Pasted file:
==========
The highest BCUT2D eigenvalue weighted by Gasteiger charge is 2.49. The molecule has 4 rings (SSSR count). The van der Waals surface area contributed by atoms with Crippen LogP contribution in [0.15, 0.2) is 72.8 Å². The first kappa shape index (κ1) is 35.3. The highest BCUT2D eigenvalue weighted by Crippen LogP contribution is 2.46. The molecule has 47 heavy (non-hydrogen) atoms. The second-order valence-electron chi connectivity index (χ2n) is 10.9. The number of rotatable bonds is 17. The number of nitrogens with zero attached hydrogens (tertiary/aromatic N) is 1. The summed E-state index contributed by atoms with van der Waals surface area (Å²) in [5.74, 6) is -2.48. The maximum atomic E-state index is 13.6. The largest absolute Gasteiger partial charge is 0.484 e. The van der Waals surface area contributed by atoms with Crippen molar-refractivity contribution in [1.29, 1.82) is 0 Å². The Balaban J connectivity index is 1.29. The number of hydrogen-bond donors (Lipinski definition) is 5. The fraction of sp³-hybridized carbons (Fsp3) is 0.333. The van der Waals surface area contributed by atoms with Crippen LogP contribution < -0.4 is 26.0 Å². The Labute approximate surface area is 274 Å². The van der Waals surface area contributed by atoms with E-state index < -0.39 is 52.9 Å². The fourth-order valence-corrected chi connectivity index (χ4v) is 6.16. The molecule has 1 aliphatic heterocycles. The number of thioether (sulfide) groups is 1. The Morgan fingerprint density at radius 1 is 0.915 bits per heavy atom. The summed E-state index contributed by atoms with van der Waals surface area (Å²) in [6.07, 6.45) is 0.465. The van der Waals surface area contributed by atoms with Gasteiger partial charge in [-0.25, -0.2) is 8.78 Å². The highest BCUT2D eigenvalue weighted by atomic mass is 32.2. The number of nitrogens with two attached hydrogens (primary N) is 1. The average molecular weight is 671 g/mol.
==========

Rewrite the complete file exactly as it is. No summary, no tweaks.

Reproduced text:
The highest BCUT2D eigenvalue weighted by Gasteiger charge is 2.49. The molecule has 4 rings (SSSR count). The van der Waals surface area contributed by atoms with Crippen LogP contribution in [0.15, 0.2) is 72.8 Å². The first kappa shape index (κ1) is 35.3. The highest BCUT2D eigenvalue weighted by Crippen LogP contribution is 2.46. The molecule has 47 heavy (non-hydrogen) atoms. The second-order valence-electron chi connectivity index (χ2n) is 10.9. The number of rotatable bonds is 17. The number of nitrogens with zero attached hydrogens (tertiary/aromatic N) is 1. The summed E-state index contributed by atoms with van der Waals surface area (Å²) in [5.74, 6) is -2.48. The maximum atomic E-state index is 13.6. The largest absolute Gasteiger partial charge is 0.484 e. The van der Waals surface area contributed by atoms with Crippen molar-refractivity contribution in [1.29, 1.82) is 0 Å². The Balaban J connectivity index is 1.29. The number of hydrogen-bond donors (Lipinski definition) is 5. The fraction of sp³-hybridized carbons (Fsp3) is 0.333. The van der Waals surface area contributed by atoms with Crippen LogP contribution < -0.4 is 26.0 Å². The Labute approximate surface area is 274 Å². The van der Waals surface area contributed by atoms with E-state index < -0.39 is 52.9 Å². The fourth-order valence-corrected chi connectivity index (χ4v) is 6.16. The molecule has 1 aliphatic heterocycles. The number of thioether (sulfide) groups is 1. The Morgan fingerprint density at radius 1 is 0.915 bits per heavy atom. The summed E-state index contributed by atoms with van der Waals surface area (Å²) in [6.07, 6.45) is 0.465. The van der Waals surface area contributed by atoms with Gasteiger partial charge in [-0.25, -0.2) is 8.78 Å². The highest BCUT2D eigenvalue weighted by atomic mass is 32.2. The number of nitrogens with two attached hydrogens (primary N) is 1. The average molecular weight is 671 g/mol.